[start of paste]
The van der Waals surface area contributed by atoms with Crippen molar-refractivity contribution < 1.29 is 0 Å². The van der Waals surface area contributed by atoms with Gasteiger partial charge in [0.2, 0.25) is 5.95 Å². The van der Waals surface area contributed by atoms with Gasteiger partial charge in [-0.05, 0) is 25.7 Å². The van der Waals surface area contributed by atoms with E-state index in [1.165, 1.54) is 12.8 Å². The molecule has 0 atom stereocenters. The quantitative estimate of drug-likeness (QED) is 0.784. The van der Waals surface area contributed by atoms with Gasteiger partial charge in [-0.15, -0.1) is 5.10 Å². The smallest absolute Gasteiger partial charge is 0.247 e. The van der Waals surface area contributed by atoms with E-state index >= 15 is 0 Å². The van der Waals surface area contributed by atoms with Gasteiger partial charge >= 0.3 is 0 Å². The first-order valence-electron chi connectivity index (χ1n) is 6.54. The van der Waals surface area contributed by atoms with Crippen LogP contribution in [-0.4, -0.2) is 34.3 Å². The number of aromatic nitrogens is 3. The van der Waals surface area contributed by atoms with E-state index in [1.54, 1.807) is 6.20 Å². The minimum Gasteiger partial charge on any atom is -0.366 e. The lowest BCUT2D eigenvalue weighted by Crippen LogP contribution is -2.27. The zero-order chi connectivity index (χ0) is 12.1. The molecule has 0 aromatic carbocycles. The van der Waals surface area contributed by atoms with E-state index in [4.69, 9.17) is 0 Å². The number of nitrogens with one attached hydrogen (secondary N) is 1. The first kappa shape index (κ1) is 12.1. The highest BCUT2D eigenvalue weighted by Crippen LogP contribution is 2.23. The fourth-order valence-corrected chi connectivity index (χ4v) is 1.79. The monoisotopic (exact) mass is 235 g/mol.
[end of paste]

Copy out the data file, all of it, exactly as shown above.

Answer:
The van der Waals surface area contributed by atoms with Crippen molar-refractivity contribution < 1.29 is 0 Å². The van der Waals surface area contributed by atoms with Gasteiger partial charge in [0.2, 0.25) is 5.95 Å². The van der Waals surface area contributed by atoms with Gasteiger partial charge in [-0.05, 0) is 25.7 Å². The van der Waals surface area contributed by atoms with E-state index in [1.165, 1.54) is 12.8 Å². The molecule has 0 atom stereocenters. The quantitative estimate of drug-likeness (QED) is 0.784. The van der Waals surface area contributed by atoms with Gasteiger partial charge in [-0.15, -0.1) is 5.10 Å². The smallest absolute Gasteiger partial charge is 0.247 e. The van der Waals surface area contributed by atoms with E-state index >= 15 is 0 Å². The van der Waals surface area contributed by atoms with Gasteiger partial charge >= 0.3 is 0 Å². The first-order valence-electron chi connectivity index (χ1n) is 6.54. The van der Waals surface area contributed by atoms with Crippen LogP contribution in [-0.4, -0.2) is 34.3 Å². The number of aromatic nitrogens is 3. The van der Waals surface area contributed by atoms with E-state index in [1.54, 1.807) is 6.20 Å². The minimum Gasteiger partial charge on any atom is -0.366 e. The lowest BCUT2D eigenvalue weighted by Crippen LogP contribution is -2.27. The zero-order chi connectivity index (χ0) is 12.1. The molecule has 0 aromatic carbocycles. The van der Waals surface area contributed by atoms with E-state index in [4.69, 9.17) is 0 Å². The number of nitrogens with one attached hydrogen (secondary N) is 1. The first kappa shape index (κ1) is 12.1. The highest BCUT2D eigenvalue weighted by Crippen LogP contribution is 2.23. The fourth-order valence-corrected chi connectivity index (χ4v) is 1.79. The monoisotopic (exact) mass is 235 g/mol.